Our report considered a prohibition on the use of engineered stone containing 40% or more crystalline silica but did not recommend this option because:
- there is no scientific evidence of a ‘safe’ threshold of crystalline silica in engineered stone.
- the risks posed by materials used in place of crystalline silica in lower crystalline silica engineered stone are largely unknown.
- permitting work with lower crystalline silica engineered stone may create an incorrect perception that these products are ‘safe’ when there is no evidence to support this, and
- it could inadvertently result in greater non‑compliance with WHS laws.
Commonwealth, state and territory WHS ministers will meet next month to agree on their preferred option. Safe Work Australia will then work to implement that decision, including amendments to the model WHS Regulations, if required.
We encourage PCBUs and workers to stay up to date with information from Safe Work Australia and their WHS regulator about changes to requirements under the model WHS laws relating to silica.
Model Code of Practice - uncontrolled processing of engineered stone products amendment
The model Code of Practice: Managing the risks of respirable crystalline silica from engineered stone in the workplace was updated in November to reflect the model Work Health and Safety Regulations (Engineered Stone) Amendment 2023.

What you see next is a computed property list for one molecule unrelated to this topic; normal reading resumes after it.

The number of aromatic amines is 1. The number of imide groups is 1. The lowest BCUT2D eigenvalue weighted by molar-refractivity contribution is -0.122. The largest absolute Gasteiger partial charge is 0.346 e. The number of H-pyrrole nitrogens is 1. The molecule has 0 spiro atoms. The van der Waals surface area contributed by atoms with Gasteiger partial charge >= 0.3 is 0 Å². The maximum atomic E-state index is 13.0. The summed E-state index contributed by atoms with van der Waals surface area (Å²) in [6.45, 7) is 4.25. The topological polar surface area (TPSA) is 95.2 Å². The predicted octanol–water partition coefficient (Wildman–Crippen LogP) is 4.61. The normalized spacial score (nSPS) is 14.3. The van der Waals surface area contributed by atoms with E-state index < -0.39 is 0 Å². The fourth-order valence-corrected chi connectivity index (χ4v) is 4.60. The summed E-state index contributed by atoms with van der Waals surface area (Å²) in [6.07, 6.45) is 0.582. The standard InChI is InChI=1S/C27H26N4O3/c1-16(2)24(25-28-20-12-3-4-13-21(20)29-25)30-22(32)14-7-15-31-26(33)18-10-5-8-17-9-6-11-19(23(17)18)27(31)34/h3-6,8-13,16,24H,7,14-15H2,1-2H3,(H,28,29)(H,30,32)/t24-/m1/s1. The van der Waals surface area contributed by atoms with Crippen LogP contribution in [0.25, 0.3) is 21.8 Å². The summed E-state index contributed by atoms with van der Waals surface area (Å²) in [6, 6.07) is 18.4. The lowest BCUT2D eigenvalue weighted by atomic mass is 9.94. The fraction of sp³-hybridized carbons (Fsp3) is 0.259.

The amendment introduced an express prohibition on the uncontrolled processing of engineered stone products, and provides a definition for engineered stone.
Often has a high crystalline silica content, resulting in the generation of more dust containing silica when processed compared to natural stone.
Is processed more easily than natural stone, meaning more stone can be processed in one shift leading to higher exposure to dust, and a less skilled workforce can be used.
Produces silica dust with different physical and chemical properties compared to that produced from natural stone, including a greater proportion of very small (nanoscale) particles which can penetrate deeper into the lungs.
Also contains resins, metals, amorphous silica, and pigments, which may contribute to the toxic effects of engineered stone dust, either alone or by exacerbating the effects of crystalline silica.
2022–23 Annual report
While we are a small agency, our work affects the lives of more than 13.5 million working Australians, and the Safe Work Australia 2022-23 annual report showcases our key achievements over the financial year.